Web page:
the men in blue Ml back step by step,
tigbtiug over every fool of the ground,
ind at length they rested on a new
lino. McClellan alone kuew that he
was beaten. He alone realized whut
would result. That graft army, only a
portion of Which had been driven, must
retreat to a new tins and a new base
of supplies. Jackson's culling from the
t""rtV placing bimsell on the Dank
bad imperiled the fats of the nation.
Like the strategist ho was. MoClslUn
assumed much. concealed much. While
he brought up fresh troops to he Id the
victorious enemy at bay he issued orders
for retreat.
Foi w ! and Weeks stores had been
accumulating iu rear of that grand
army. Then were thousands of beef
cattle, tram loads of bacon, rice, nit,
beans and other eatables. Thousands
0l spare tents had come forward, thou
sands of blanket, uniforms, ihoen, mus
kets and other supplies. Boxes of hard
tack were piled up 10 feet high for
miies and milts. Burrels of flour, cov
ered wi;h tarpaulins, shut out some of
aekson'i msn ntshsd to thtattcuUti
the camps from sight of the highways.
Here and there in forest aud field were
great heaps of forage for the animals,
and here and there great hear s of fixed
ammunition tor cannon or musket.
There was the value of millions of dol
lars lying about, and nearly all must
be sacrificed. Withdrawal meant re
treat. Retreat meant that Lee und
Jackson would assume tho aggressive
and seek to utterly annihilate the Fed-
..-.I BfMNMI
e.-al arinv
The work of destruction began almost
before the cheers of Hood's Touns had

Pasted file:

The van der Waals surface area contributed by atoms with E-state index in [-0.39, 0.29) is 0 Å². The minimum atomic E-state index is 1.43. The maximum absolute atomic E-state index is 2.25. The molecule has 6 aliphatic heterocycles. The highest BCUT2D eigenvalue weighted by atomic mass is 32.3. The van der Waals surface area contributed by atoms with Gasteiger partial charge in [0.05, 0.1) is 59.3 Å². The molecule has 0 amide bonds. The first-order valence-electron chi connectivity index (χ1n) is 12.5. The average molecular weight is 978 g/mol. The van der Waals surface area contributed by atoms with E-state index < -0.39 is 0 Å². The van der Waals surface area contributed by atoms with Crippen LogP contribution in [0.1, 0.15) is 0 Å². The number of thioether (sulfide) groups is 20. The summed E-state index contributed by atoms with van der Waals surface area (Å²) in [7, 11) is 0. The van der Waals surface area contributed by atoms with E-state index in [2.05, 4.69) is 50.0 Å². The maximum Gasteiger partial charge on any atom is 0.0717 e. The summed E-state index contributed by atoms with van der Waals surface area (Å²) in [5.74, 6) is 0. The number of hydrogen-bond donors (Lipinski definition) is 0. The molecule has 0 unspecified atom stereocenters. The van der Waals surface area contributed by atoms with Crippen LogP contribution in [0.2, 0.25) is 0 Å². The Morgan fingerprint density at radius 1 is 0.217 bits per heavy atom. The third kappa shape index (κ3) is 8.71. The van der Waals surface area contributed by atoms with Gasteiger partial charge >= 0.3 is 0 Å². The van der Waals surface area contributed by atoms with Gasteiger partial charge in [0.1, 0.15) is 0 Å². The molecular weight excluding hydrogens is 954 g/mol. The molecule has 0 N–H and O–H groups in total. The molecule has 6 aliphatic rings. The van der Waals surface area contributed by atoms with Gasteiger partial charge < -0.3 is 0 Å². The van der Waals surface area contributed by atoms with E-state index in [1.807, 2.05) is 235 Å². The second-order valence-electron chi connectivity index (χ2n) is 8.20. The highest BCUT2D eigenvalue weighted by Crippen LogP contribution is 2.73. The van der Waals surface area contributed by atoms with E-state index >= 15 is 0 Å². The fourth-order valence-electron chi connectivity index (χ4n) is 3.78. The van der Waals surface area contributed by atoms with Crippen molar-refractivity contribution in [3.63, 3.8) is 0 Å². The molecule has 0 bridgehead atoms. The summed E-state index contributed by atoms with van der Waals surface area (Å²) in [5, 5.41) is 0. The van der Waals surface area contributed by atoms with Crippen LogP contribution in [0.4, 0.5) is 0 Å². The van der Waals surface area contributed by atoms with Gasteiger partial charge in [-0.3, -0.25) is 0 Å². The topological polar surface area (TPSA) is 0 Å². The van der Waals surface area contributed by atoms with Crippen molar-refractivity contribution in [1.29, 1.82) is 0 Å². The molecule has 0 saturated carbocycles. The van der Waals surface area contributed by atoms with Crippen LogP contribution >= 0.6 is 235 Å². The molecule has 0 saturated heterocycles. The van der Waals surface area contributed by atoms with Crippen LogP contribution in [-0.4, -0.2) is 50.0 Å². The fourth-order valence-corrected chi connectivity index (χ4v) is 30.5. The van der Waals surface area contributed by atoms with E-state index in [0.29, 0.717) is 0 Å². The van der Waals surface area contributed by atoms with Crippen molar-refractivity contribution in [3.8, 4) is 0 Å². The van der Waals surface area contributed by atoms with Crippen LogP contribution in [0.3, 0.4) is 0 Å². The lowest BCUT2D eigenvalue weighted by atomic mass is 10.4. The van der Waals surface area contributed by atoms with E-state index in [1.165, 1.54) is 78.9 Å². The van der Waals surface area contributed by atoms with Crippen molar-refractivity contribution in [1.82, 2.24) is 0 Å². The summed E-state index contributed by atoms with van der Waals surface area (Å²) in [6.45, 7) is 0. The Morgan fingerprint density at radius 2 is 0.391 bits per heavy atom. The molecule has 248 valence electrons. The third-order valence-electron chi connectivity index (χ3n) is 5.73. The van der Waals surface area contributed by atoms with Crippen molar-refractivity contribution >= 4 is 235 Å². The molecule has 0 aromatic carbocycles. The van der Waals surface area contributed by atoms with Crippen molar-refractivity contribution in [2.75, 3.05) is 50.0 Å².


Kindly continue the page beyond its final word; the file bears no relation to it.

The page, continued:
died away. Whole regiments were de
tailed for ths Work. The cattle conld
be drive uway. A part of the rnot
valuable stores conld be hRiiIed off. It
is a rule of war to leave nothing behind
in retreat to benefit your enemy. He is
often left tiie dead and wounded to em
barrass him. The soldiers were ordered
to destroy, and they seemingly took de
light In obeying. The heaps of flour.
eut and clothing weie given up to tho
flames, and as the bsavensTWsre lighted
by the midnight tires people on the
bonse roofs in Richmond believed tha
green forests to be fiercely blazing.
Never bad a general more tosacrilice
that be might be stripped for light,
never was the hand of destruction more
mthleaely applied. A night was Dot
sufficient. AH next day while those in
battle line held the enemy at bay tliou
"aud of men were burning and destroy
ing. 'When the Confederates marched
over the ground, they were appalled nt
the sacrifices made. Wbtu the last heap
of forage had been given up to the
flames. McClellan was icady. His Maes
were abandoned, and his army was in
retreat, hut there was po panic. Lee
and Jackson Were ready to follow. They
hoped to find a fleeing mob. but when
ever they attacked it was to be beaten
back by men as valiant as Napoleon
ever saw turn at buy. Mi ! by mile
they retreated, pansing nuw and then
for a Bom grapple in which they could
justly claim n victory, ami at last ths
James was reached, und the army had
; been saved. What of the dead and
; wounded? Nctbing. They tigtire in ths
! reports of battles only us figures.
Not one soldier iu a hundred more
thnn catches a glimpse of a battlefield.
i(e seldom aces what takes pluce outside
! of bis iiwii regiment. Whun two great